A team of astronomers has discovered the first example of black holes in a globular cluster in our own galaxy. For the last 40 years it was widely thought that black holes would not likely be found in globular clusters. The reasoning behind this is that Black holes in a globular cluster may facilitate a way for them to get close enough to one another to merge into bigger black holes that may produce the ‘ripples in spacetime’ astronomers call gravitational waves.
Tom Maccarone says, “Trying to detect gravitational waves is one of the biggest problems in physics right now, because it would be the strongest test of whether Einstein’s theory of relativity is correct.” The stars can collide with one another in that environment. Maccarone goes on to explain, “The old theory believed that the interaction of stars was thought to kick out any black holes that formed. They would interact with each other and slingshot black holes out of the cluster until they were all gone.”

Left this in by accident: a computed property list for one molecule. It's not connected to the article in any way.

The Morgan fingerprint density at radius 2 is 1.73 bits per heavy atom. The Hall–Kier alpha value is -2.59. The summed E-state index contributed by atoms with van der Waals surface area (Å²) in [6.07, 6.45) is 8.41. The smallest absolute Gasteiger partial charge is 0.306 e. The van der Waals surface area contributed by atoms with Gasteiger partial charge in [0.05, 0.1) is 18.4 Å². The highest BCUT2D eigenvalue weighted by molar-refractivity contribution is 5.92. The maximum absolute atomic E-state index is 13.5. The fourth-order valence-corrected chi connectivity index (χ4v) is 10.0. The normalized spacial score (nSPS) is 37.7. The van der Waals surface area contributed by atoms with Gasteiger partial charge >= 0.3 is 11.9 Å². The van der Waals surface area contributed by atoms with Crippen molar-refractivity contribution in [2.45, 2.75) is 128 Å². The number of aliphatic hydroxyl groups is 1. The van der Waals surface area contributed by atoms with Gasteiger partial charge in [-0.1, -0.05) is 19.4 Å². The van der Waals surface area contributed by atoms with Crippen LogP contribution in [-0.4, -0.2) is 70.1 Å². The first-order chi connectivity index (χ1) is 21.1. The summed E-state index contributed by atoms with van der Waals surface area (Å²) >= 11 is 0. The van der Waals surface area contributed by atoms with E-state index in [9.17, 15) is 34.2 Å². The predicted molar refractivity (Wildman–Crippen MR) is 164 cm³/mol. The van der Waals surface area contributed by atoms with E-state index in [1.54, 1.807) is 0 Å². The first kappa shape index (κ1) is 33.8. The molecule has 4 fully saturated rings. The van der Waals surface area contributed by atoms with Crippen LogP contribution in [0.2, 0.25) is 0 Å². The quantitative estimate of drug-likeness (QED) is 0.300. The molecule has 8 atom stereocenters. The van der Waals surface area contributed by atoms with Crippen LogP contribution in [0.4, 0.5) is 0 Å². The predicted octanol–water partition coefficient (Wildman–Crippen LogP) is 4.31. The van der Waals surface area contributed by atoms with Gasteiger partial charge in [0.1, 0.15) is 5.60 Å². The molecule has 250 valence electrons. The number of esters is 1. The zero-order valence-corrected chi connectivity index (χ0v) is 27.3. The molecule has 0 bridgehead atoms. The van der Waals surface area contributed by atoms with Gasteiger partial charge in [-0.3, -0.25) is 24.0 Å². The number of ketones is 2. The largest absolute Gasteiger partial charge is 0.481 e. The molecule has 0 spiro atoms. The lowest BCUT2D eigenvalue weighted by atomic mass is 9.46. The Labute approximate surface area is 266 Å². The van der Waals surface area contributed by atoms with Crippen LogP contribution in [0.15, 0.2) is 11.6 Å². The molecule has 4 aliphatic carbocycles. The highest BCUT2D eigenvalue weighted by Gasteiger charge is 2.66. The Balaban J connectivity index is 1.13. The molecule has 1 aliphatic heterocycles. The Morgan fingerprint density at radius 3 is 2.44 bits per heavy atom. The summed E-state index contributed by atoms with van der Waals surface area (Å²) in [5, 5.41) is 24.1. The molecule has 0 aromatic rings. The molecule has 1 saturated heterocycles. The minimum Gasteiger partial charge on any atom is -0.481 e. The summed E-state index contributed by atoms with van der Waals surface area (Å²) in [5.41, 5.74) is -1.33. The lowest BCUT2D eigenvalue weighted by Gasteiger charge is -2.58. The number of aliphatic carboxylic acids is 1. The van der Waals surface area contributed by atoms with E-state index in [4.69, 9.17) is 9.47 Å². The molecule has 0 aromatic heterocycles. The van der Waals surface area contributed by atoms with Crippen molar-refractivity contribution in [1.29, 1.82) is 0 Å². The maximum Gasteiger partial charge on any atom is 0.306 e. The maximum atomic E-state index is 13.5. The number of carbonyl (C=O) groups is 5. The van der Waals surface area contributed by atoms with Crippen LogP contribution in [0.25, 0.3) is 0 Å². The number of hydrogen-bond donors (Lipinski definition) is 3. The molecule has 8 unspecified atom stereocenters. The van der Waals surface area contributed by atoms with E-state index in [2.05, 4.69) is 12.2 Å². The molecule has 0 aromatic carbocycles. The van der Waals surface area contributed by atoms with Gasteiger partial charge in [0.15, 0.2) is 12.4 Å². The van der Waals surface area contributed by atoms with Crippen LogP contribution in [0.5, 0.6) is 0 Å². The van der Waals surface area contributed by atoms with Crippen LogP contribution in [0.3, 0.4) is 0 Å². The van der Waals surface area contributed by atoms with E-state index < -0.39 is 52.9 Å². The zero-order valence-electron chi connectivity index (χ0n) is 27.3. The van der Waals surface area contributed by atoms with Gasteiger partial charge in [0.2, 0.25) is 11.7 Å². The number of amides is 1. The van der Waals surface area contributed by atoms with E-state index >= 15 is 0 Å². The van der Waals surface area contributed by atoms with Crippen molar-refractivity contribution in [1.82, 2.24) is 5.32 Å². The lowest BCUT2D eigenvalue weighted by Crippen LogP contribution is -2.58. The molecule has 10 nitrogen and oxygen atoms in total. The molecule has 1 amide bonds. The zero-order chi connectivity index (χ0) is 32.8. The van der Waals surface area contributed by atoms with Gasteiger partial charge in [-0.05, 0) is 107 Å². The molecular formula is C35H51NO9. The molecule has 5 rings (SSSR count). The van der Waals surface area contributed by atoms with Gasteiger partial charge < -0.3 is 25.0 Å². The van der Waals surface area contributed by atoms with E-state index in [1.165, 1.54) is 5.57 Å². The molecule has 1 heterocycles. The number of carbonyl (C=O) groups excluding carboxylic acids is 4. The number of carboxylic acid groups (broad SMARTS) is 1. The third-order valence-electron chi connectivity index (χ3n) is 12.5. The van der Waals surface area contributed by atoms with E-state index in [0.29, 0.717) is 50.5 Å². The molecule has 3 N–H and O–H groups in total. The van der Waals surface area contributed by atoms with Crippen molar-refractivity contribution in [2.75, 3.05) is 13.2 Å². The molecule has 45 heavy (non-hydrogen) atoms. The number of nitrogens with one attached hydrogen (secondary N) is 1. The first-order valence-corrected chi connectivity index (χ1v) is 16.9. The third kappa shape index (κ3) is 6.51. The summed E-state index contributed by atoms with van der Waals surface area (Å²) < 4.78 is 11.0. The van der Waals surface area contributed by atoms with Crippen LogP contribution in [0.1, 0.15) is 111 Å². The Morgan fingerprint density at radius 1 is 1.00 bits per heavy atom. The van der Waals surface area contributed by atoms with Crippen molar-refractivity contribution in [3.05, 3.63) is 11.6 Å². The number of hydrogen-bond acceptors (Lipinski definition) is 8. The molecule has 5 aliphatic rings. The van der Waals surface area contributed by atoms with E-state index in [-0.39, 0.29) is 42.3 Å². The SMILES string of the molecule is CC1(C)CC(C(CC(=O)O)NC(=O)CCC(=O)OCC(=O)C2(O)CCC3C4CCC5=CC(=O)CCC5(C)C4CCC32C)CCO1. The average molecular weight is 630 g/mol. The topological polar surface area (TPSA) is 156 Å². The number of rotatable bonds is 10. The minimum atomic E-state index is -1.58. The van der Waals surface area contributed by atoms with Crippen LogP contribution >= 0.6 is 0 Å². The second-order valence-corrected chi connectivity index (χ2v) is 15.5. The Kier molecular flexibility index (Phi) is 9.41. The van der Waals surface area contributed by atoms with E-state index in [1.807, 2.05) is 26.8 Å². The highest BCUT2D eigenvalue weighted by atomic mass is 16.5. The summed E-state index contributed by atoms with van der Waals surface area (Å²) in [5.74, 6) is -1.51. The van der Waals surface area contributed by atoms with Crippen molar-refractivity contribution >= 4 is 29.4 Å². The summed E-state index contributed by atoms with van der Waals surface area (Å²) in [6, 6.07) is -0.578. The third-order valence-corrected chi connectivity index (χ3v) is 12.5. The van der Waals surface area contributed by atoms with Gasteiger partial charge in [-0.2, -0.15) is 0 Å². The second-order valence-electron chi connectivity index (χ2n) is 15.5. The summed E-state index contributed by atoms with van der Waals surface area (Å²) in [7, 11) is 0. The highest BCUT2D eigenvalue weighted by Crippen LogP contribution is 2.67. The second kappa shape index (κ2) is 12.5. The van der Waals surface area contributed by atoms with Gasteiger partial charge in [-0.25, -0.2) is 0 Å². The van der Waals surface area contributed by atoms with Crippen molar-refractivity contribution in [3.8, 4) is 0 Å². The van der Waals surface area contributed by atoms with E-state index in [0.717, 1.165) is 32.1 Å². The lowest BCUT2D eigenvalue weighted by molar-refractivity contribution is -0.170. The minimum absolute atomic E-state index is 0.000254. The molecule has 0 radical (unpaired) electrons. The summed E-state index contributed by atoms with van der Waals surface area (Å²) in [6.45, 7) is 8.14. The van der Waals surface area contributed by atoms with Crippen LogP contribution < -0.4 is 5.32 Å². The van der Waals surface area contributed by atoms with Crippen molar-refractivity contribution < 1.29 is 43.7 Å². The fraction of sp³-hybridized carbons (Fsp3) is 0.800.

Maccarone made the first discovery of a black hole in a globular cluster in the neighboring NGC4472 galaxy 6 years ago. Instead of finding it through typically radio waves he found it by seeing them in X-ray emission from the gas falling into the black hole and heating up a couple million degrees (no big deal). Now his team has found 2 more examples this year in our very own galaxy and from radio emissions coming out of the globular cluster.
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